Orson Wellesâ€™s 1941 film Citizen Kane is known for its deep focus photography, its multiple narrators, and its defiance of the strictures of classical Hollywood. In the feature image focused at the close of the textbook chapter you see a turning point in the story, Kane is addressing a crowd at a political rally in his bid for governor. His political opponent and personal enemy, Jim Gettys, looks on. Gettysâ€™s presence at the rally likely means heâ€™s sizing up the opposition, or heâ€™s got something up his sleeve. Both, it turns out, fit the bill here. As we will discover in a subsequent scene, Gettys has proof of Kaneâ€™s infidelity that will effectively kill Kaneâ€™s chances at the polls. The formal elements of the image hint at a change in the power relations between the two men.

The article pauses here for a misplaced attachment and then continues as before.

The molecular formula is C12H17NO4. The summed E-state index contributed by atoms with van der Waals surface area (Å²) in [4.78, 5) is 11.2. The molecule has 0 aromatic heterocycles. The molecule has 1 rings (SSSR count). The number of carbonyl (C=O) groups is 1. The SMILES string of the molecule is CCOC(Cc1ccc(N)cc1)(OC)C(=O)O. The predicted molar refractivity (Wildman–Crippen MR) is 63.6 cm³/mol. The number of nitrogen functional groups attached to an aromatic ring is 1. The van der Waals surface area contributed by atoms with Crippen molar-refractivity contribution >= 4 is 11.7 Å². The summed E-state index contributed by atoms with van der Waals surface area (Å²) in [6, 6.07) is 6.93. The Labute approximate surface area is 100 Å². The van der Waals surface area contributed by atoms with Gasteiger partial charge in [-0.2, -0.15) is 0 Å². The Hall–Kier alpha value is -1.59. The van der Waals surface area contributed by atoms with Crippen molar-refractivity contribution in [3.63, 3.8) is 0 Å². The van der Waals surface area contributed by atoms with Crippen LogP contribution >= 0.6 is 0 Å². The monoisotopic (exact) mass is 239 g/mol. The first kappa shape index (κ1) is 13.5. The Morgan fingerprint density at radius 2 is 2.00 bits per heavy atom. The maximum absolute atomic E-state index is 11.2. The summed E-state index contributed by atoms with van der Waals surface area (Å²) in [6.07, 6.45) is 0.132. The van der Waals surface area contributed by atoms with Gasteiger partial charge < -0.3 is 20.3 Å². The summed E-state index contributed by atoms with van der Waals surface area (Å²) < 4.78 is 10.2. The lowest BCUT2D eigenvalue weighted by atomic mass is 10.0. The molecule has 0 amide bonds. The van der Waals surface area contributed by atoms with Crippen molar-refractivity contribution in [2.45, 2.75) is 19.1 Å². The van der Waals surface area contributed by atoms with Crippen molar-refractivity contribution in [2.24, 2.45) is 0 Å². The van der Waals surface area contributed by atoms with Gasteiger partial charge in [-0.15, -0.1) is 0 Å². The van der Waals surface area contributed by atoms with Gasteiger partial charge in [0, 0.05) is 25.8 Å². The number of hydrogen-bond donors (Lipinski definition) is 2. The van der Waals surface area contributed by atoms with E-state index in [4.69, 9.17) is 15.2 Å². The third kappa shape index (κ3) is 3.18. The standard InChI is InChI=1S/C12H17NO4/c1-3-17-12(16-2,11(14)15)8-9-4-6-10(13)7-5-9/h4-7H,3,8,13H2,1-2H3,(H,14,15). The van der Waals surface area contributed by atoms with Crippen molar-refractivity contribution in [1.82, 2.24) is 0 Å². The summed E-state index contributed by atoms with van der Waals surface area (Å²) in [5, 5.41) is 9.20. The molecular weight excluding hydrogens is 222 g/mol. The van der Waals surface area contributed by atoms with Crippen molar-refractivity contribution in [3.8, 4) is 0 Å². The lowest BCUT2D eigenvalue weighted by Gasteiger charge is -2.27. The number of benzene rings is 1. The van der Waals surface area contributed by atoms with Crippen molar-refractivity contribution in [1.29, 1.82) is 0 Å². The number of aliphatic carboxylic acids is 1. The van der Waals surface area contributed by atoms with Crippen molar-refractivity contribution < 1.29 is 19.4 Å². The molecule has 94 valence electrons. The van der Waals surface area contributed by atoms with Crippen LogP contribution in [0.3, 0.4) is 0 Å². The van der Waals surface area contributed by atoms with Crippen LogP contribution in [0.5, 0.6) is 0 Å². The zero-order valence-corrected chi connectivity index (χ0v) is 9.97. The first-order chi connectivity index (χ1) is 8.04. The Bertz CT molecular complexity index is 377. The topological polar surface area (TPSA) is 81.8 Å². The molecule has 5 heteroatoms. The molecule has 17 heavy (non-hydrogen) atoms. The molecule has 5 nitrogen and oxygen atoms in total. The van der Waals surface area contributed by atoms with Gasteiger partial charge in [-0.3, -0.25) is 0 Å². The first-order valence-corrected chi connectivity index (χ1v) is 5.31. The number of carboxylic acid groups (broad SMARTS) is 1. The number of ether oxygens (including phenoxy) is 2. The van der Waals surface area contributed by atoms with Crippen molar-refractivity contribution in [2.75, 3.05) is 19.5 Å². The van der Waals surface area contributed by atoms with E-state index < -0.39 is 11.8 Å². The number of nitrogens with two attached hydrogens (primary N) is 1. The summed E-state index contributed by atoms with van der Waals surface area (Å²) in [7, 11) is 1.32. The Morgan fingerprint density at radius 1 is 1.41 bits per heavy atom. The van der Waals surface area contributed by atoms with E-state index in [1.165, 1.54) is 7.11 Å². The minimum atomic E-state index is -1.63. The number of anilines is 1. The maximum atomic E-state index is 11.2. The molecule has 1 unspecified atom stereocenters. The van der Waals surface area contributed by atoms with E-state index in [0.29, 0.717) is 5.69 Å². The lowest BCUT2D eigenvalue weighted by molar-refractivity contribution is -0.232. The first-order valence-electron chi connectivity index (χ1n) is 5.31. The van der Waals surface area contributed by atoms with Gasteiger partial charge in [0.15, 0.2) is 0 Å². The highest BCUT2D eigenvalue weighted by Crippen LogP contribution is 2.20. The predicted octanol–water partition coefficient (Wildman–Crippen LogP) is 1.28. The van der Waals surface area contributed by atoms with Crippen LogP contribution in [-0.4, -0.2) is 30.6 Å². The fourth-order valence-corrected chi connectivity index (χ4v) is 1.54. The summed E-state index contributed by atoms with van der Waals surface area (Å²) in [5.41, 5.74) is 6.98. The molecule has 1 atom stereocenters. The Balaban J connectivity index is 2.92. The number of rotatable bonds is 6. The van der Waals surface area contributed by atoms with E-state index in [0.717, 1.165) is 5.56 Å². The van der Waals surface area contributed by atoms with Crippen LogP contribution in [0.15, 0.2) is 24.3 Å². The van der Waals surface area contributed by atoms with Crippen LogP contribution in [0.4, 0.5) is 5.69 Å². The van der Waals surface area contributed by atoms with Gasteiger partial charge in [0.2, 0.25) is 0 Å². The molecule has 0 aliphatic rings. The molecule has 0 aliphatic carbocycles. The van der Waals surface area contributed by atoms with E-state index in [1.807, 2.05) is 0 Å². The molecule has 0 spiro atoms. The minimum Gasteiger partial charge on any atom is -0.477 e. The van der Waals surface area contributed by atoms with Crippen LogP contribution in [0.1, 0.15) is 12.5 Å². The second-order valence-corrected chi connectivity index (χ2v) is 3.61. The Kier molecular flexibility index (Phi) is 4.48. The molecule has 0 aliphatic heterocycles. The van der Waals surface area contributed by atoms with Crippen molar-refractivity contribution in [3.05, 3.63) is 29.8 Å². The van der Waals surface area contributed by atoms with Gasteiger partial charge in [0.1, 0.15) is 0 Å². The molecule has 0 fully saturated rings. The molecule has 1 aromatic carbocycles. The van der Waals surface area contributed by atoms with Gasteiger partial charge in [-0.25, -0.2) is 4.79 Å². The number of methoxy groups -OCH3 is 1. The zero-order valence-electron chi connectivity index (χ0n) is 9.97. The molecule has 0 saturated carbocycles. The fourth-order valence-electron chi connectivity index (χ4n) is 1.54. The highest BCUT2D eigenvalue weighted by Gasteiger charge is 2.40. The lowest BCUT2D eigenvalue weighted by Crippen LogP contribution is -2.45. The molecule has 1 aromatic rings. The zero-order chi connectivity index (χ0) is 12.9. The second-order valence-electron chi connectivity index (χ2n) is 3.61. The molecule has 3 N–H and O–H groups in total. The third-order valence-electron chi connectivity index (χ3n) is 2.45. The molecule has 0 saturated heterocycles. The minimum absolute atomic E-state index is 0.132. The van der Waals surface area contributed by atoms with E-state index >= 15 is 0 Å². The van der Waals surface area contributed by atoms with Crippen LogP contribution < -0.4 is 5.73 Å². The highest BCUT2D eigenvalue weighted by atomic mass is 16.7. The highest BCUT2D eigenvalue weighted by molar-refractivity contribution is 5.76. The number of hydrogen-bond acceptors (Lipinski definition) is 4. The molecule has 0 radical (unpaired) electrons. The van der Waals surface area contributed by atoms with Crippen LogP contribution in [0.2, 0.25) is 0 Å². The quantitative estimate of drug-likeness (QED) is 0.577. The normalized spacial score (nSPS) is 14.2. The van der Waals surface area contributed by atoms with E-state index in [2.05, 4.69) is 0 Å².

Now choose a different still from the film, Citizen Kane.
- What is your initial, subjective reaction to this still/scene and why?
- See if you can isolate the various aspects of form in the still or scene. What can you identify in the narrative, mise-en-scÃ¨ne, camerawork, sound, and editing?
- Do some research into the biography and filmography of the filmâ€™s director. How might his or her biography and filmography inform your reading of the film?